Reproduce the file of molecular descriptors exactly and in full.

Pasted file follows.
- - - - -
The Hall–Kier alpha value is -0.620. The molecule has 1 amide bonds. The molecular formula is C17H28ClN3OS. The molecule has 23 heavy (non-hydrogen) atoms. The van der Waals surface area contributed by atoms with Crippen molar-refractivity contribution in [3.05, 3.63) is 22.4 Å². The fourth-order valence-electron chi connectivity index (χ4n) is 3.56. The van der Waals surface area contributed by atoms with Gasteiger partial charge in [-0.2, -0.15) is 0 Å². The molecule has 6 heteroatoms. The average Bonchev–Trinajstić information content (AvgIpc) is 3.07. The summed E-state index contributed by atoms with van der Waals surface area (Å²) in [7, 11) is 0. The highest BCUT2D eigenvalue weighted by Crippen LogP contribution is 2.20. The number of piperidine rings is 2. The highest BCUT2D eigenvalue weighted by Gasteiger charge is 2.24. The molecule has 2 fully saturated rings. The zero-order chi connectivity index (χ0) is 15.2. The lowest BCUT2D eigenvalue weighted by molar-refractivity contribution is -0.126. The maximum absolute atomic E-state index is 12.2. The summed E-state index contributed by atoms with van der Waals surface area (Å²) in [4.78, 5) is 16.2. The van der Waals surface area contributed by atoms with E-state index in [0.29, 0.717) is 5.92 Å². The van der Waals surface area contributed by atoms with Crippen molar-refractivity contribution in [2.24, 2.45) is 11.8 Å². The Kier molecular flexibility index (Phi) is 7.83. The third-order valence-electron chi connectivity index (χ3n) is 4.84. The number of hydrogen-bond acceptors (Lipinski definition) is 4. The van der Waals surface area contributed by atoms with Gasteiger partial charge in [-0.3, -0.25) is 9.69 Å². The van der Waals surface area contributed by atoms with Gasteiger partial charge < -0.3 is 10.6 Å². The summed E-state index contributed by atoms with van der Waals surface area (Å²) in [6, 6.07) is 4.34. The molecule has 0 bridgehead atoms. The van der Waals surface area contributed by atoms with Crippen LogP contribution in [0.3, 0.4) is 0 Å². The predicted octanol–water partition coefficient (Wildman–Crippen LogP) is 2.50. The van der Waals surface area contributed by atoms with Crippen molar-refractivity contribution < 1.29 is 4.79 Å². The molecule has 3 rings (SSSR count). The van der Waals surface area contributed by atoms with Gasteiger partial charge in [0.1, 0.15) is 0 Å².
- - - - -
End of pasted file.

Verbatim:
The Hall–Kier alpha value is -0.620. The molecule has 1 amide bonds. The molecular formula is C17H28ClN3OS. The molecule has 23 heavy (non-hydrogen) atoms. The van der Waals surface area contributed by atoms with Crippen molar-refractivity contribution in [3.05, 3.63) is 22.4 Å². The fourth-order valence-electron chi connectivity index (χ4n) is 3.56. The van der Waals surface area contributed by atoms with Gasteiger partial charge in [-0.2, -0.15) is 0 Å². The molecule has 6 heteroatoms. The average Bonchev–Trinajstić information content (AvgIpc) is 3.07. The summed E-state index contributed by atoms with van der Waals surface area (Å²) in [7, 11) is 0. The highest BCUT2D eigenvalue weighted by Crippen LogP contribution is 2.20. The number of piperidine rings is 2. The highest BCUT2D eigenvalue weighted by Gasteiger charge is 2.24. The molecule has 2 fully saturated rings. The zero-order chi connectivity index (χ0) is 15.2. The lowest BCUT2D eigenvalue weighted by molar-refractivity contribution is -0.126. The maximum absolute atomic E-state index is 12.2. The summed E-state index contributed by atoms with van der Waals surface area (Å²) in [4.78, 5) is 16.2. The van der Waals surface area contributed by atoms with E-state index in [0.29, 0.717) is 5.92 Å². The van der Waals surface area contributed by atoms with Crippen molar-refractivity contribution in [2.24, 2.45) is 11.8 Å². The Kier molecular flexibility index (Phi) is 7.83. The third-order valence-electron chi connectivity index (χ3n) is 4.84. The number of hydrogen-bond acceptors (Lipinski definition) is 4. The van der Waals surface area contributed by atoms with Gasteiger partial charge in [-0.3, -0.25) is 9.69 Å². The van der Waals surface area contributed by atoms with Gasteiger partial charge < -0.3 is 10.6 Å². The summed E-state index contributed by atoms with van der Waals surface area (Å²) in [6, 6.07) is 4.34. The molecule has 0 bridgehead atoms. The van der Waals surface area contributed by atoms with Crippen LogP contribution in [0.3, 0.4) is 0 Å². The predicted octanol–water partition coefficient (Wildman–Crippen LogP) is 2.50. The van der Waals surface area contributed by atoms with Crippen molar-refractivity contribution < 1.29 is 4.79 Å². The molecule has 3 rings (SSSR count). The van der Waals surface area contributed by atoms with Gasteiger partial charge in [0.1, 0.15) is 0 Å².